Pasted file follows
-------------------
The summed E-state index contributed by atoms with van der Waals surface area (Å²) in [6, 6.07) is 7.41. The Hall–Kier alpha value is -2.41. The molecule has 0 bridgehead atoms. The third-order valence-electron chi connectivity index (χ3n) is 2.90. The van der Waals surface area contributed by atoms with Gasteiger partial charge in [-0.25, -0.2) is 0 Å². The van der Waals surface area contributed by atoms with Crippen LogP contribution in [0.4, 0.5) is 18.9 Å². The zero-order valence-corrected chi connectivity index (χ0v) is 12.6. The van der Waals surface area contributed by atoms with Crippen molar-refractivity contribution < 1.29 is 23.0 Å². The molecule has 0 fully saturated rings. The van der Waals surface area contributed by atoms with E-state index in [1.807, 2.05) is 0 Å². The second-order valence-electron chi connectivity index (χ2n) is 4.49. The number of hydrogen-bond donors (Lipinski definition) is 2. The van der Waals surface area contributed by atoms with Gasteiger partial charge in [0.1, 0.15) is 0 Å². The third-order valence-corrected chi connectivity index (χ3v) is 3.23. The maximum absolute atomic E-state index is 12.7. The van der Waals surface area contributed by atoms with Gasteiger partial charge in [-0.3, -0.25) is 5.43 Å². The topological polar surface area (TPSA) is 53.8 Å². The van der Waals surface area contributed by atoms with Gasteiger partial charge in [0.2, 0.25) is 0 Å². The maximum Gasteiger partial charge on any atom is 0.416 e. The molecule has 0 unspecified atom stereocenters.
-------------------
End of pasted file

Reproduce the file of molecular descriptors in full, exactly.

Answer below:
The summed E-state index contributed by atoms with van der Waals surface area (Å²) in [6, 6.07) is 7.41. The Hall–Kier alpha value is -2.41. The molecule has 0 bridgehead atoms. The third-order valence-electron chi connectivity index (χ3n) is 2.90. The van der Waals surface area contributed by atoms with Gasteiger partial charge in [-0.25, -0.2) is 0 Å². The van der Waals surface area contributed by atoms with Crippen LogP contribution in [0.4, 0.5) is 18.9 Å². The zero-order valence-corrected chi connectivity index (χ0v) is 12.6. The van der Waals surface area contributed by atoms with Crippen molar-refractivity contribution < 1.29 is 23.0 Å². The molecule has 0 fully saturated rings. The van der Waals surface area contributed by atoms with E-state index in [1.807, 2.05) is 0 Å². The second-order valence-electron chi connectivity index (χ2n) is 4.49. The number of hydrogen-bond donors (Lipinski definition) is 2. The van der Waals surface area contributed by atoms with Gasteiger partial charge in [0.1, 0.15) is 0 Å². The third-order valence-corrected chi connectivity index (χ3v) is 3.23. The maximum absolute atomic E-state index is 12.7. The van der Waals surface area contributed by atoms with Gasteiger partial charge in [-0.3, -0.25) is 5.43 Å². The topological polar surface area (TPSA) is 53.8 Å². The van der Waals surface area contributed by atoms with Gasteiger partial charge in [0.2, 0.25) is 0 Å². The maximum Gasteiger partial charge on any atom is 0.416 e. The molecule has 0 unspecified atom stereocenters.